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What is Hashimoto's Disease?

Hashimoto's Disease is an autoimmune disorder where the immune system mistakenly attacks the thyroid gland, leading to hypothyroidism. This condition can cause fatigue, weight gain, and mood swings. Understanding its intricacies can empower those affected to manage their symptoms effectively. How does this internal battle affect your daily life? Join us as we explore the impact of Hashimoto's on health and well-being.
Mary McMahon
Mary McMahon
Mary McMahon
Mary McMahon

Hashimoto's Disease is an autoimmune disorder which leads to hypothyroidism, causing a variety of symptoms. When left untreated, the disease can be fatal, as the underactive thyroid leads to muscle weakness, which will eventually cause heart failure. It can also cause myxedema, a dangerous skin and tissue condition. Fortunately, many cases are caught long before this stage, and the condition is manageable, especially when caught early. Regular medical checkups are usually enough to ensure that the condition is caught early.

This disease is named after Doctor Hakaru Hashimoto, a Japanese physician who first described the condition in the early 1900s. In Hashimoto's Disease, the immune system registers the thyroid gland as an invader, and it starts to attack it. The thyroid becomes inflamed as a result, causing hormone production to decline, and leading to hypothyroidism. The condition also causes a goiter, a swelling of the neck created when the thyroid gland becomes enlarged.

Hashimoto's disease is caused by an underactive thyroid.
Hashimoto's disease is caused by an underactive thyroid.

Many cases of Hashimoto's Disease are caught in routine blood tests and regular physical exams, with the doctor noting that something is awry and recommending additional testing. In other instances, people come in with symptoms like abnormal weight gain, pale skin, hoarseness, muscle weakness, dry skin, joint pain, sensitivity to cold, and swollen faces, and the doctor tests for hypothyroidism.

If Hashimoto's disease goes untreated, it can lead to heart problems.
If Hashimoto's disease goes untreated, it can lead to heart problems.

Hashimoto's Disease has no cure, but it can be managed. To compensate for the decline in hormone production, patients take supplementary thyroid hormones. As the body grows accustomed to the hormones, the thyroid gland typically starts to shrink, since it is not being pressured to produce hormones, and the symptoms start to resolve. Treatment for the disease usually addresses the other symptoms, including muscle weakness, putting a stop to more serious complications before they arise.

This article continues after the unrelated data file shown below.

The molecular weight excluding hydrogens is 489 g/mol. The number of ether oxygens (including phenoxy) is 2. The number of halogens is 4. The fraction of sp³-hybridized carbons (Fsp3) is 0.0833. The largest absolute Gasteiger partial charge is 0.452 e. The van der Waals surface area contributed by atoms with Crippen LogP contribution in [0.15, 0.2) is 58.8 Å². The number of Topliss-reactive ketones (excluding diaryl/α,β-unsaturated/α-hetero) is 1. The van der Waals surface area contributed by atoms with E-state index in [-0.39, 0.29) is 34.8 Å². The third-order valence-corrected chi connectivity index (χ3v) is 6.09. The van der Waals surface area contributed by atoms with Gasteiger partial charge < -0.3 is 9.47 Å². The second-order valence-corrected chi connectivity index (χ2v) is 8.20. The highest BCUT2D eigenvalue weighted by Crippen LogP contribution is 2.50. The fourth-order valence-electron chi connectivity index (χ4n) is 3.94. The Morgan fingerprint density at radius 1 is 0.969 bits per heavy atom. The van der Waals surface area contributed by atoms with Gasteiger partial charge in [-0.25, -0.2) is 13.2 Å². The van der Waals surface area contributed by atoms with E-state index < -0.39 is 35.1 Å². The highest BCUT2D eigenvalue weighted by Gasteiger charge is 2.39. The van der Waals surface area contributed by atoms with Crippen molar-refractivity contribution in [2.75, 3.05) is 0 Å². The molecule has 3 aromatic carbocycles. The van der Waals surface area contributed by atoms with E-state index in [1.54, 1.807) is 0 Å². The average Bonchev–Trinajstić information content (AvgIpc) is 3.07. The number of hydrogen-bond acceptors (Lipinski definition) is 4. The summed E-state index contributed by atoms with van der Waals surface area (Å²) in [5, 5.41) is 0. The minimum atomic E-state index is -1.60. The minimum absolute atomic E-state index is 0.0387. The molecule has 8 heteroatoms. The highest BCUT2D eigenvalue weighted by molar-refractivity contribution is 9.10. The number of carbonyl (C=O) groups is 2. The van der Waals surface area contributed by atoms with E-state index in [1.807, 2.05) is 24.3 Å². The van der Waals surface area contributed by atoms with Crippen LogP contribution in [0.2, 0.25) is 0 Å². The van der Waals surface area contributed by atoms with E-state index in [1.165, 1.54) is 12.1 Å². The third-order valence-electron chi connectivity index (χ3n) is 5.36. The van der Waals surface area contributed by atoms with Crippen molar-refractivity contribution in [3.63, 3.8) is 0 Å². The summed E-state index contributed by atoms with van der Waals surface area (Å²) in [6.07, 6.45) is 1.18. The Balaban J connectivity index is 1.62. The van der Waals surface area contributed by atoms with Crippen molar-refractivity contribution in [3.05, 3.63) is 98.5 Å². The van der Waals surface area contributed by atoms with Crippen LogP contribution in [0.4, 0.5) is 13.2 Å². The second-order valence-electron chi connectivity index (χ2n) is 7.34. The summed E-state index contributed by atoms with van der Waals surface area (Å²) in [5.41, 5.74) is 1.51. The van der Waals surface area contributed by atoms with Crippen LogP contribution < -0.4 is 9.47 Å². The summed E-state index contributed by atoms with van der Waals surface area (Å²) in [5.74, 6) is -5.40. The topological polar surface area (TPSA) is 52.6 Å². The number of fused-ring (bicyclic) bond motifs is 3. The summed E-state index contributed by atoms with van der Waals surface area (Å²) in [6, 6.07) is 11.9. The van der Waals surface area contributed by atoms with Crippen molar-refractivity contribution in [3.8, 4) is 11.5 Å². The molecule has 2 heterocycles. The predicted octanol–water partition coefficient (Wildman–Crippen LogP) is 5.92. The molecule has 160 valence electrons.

Most cases of Hasimoto's Disease are discovered by a doctor during an exam of the thyroid.
Most cases of Hasimoto's Disease are discovered by a doctor during an exam of the thyroid.

Once diagnosed, managing Hashimoto's Disease is a life-long commitment because the body cannot produce the thyroid hormones it needs on its own. It may also require some lifestyle adjustments, as certain foods and medications interact poorly with thyroid medication. The condition is most common in women, especially women between 35 and 55 years of age, and it seems to be more common in the United States. Hashimoto's Disease is only one cause of hypothroidism, so it's important to pursue all medical avenues when treating cases of suspected hypothyroidism, to ensure that the treatment is appropriate.

Mary McMahon
Mary McMahon

Ever since she began contributing to the site several years ago, Mary has embraced the exciting challenge of being a TheHealthBoard researcher and writer. Mary has a liberal arts degree from Goddard College and spends her free time reading, cooking, and exploring the great outdoors.

Learn more...
Mary McMahon
Mary McMahon

Ever since she began contributing to the site several years ago, Mary has embraced the exciting challenge of being a TheHealthBoard researcher and writer. Mary has a liberal arts degree from Goddard College and spends her free time reading, cooking, and exploring the great outdoors.

Learn more...

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Discussion Comments

JavaGhoul

@hangugeo112

This kind of classification of other humans in terms of diseases and physical animal issues can have negative psychological effects on the medical community. Many med school students suffer from psychological issues due to recognizing the fatal physical nature of humanity and the fact that we are basically deteriorating as soon as we leave the womb.

hangugeo112

Various diseases are out there just waiting to be discovered and treated. If a physician is learned and can appropriately diagnose a new disease, it often gets named after him or her. Doctors often find their crowning achievement in recognizing new diseases which they know have not yet been classified, and are always on the lookout for new issues.

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    • Hashimoto's disease is caused by an underactive thyroid.
      By: Photographee.eu
      Hashimoto's disease is caused by an underactive thyroid.
    • If Hashimoto's disease goes untreated, it can lead to heart problems.
      By: forestpath
      If Hashimoto's disease goes untreated, it can lead to heart problems.
    • Most cases of Hasimoto's Disease are discovered by a doctor during an exam of the thyroid.
      By: Gabriel Blaj
      Most cases of Hasimoto's Disease are discovered by a doctor during an exam of the thyroid.
    • An underactive thyroid causes muscle weakness.
      By: p6m5
      An underactive thyroid causes muscle weakness.
    • The thyroid gland is responsible for regulating metabolism.
      By: lom123
      The thyroid gland is responsible for regulating metabolism.